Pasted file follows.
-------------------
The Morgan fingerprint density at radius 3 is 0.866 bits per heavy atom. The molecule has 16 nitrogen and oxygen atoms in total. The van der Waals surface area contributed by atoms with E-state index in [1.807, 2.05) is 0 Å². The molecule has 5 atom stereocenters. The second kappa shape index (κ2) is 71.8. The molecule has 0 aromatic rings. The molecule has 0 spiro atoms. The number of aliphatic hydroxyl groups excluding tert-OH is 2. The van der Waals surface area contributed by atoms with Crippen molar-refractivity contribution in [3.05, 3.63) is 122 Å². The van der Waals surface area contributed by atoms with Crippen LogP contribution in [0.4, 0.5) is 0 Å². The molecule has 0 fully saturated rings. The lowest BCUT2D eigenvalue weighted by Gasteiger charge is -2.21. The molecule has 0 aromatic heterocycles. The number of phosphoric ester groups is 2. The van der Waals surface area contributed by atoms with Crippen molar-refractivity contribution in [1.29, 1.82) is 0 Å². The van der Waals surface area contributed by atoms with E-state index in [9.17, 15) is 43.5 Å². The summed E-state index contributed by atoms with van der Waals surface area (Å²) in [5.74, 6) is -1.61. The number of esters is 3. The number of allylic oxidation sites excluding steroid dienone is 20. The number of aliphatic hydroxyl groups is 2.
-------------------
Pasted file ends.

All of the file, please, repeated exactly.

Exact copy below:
The Morgan fingerprint density at radius 3 is 0.866 bits per heavy atom. The molecule has 16 nitrogen and oxygen atoms in total. The van der Waals surface area contributed by atoms with E-state index in [1.807, 2.05) is 0 Å². The molecule has 5 atom stereocenters. The second kappa shape index (κ2) is 71.8. The molecule has 0 aromatic rings. The molecule has 0 spiro atoms. The number of aliphatic hydroxyl groups excluding tert-OH is 2. The van der Waals surface area contributed by atoms with Crippen molar-refractivity contribution in [3.05, 3.63) is 122 Å². The van der Waals surface area contributed by atoms with Crippen LogP contribution in [0.4, 0.5) is 0 Å². The molecule has 0 fully saturated rings. The lowest BCUT2D eigenvalue weighted by Gasteiger charge is -2.21. The molecule has 0 aromatic heterocycles. The number of phosphoric ester groups is 2. The van der Waals surface area contributed by atoms with Crippen molar-refractivity contribution in [1.29, 1.82) is 0 Å². The van der Waals surface area contributed by atoms with E-state index in [9.17, 15) is 43.5 Å². The summed E-state index contributed by atoms with van der Waals surface area (Å²) in [5.74, 6) is -1.61. The number of esters is 3. The number of allylic oxidation sites excluding steroid dienone is 20. The number of aliphatic hydroxyl groups is 2.